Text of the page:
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White people are capitalizing off of a plant that led to thousands of Black people getting incarcerated and essentially shutting us out of the legal cannabis market.

In 1992, Tupac famously said “instead of war on poverty, they got a war on drugs so the police can bother me.” The effects of the War on Drugs are still active and visible 25 years after the rapper called attention to this already decades old problem. Black people are nearly four times more likely to get arrested for marijuana possession than white people, despite marijuana usage being the same between the two groups. In 2015, African-Americans made up 30 percent of the population of Oakland,California but 77 percent of cannabis arrests, compared to 4 percent for whites.   Like many of the public policies in the U.S., the policies around the prohibition of marijuana was racialized and relied on racist propaganda instead of factual, scientific research. Before Richard Nixon, the man known for inciting the War on Drugs, there was Harry J. Anslinger, the director of the Bureau of Narcotics (known today at the Drug Enforcement Agency). Anslinger’s message to America was clear — weed is evil and it makes Blacks and Latinos “forget their place in society.” Anslinger was even quoted saying “Reefer makes darkies think they’re as good as white men.” Like many white men throughout history, Anslinger used the hypothetical sexual assault of white women to convince the country that marijuana was a dangerous drug. Today, those same white women are benefitting heartily from the legal cannabis market. This week, Fast Company profiled Karson Humiston, a 24-year-old white woman who created a job-listing website for cannabis-related jobs. Black and Brown people have experience growing and distributing marijuana in the underground market. We have also suffered the most from unfair laws and enforcement, but we remain overlooked for the same jobs that appear on Humiston’s website.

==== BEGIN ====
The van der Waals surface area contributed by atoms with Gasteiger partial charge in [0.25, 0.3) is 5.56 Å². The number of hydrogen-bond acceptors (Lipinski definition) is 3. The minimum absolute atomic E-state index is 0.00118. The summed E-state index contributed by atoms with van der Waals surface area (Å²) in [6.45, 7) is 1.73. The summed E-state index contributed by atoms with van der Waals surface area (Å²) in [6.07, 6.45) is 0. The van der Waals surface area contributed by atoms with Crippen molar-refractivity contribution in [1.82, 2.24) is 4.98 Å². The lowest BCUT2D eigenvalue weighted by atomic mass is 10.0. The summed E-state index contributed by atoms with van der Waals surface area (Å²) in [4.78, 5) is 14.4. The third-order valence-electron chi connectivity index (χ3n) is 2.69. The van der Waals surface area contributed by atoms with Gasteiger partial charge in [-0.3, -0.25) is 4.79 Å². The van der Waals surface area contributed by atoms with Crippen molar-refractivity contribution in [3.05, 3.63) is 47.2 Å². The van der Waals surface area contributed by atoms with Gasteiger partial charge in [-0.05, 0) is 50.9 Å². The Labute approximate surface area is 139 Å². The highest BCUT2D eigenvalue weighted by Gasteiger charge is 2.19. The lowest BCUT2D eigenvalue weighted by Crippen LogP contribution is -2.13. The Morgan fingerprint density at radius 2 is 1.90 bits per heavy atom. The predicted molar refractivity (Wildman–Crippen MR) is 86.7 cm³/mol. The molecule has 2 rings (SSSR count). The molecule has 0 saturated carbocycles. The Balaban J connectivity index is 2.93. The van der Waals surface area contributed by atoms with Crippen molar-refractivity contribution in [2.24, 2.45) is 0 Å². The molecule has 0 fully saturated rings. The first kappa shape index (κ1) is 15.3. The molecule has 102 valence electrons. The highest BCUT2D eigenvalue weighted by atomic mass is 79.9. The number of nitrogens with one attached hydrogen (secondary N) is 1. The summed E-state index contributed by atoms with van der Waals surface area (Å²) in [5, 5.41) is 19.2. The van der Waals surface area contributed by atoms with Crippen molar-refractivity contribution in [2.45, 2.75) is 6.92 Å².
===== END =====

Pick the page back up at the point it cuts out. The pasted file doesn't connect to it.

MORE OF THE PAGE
Related: PART TWO: BLACK-OWNED URBAN FARMS IN THE DMV

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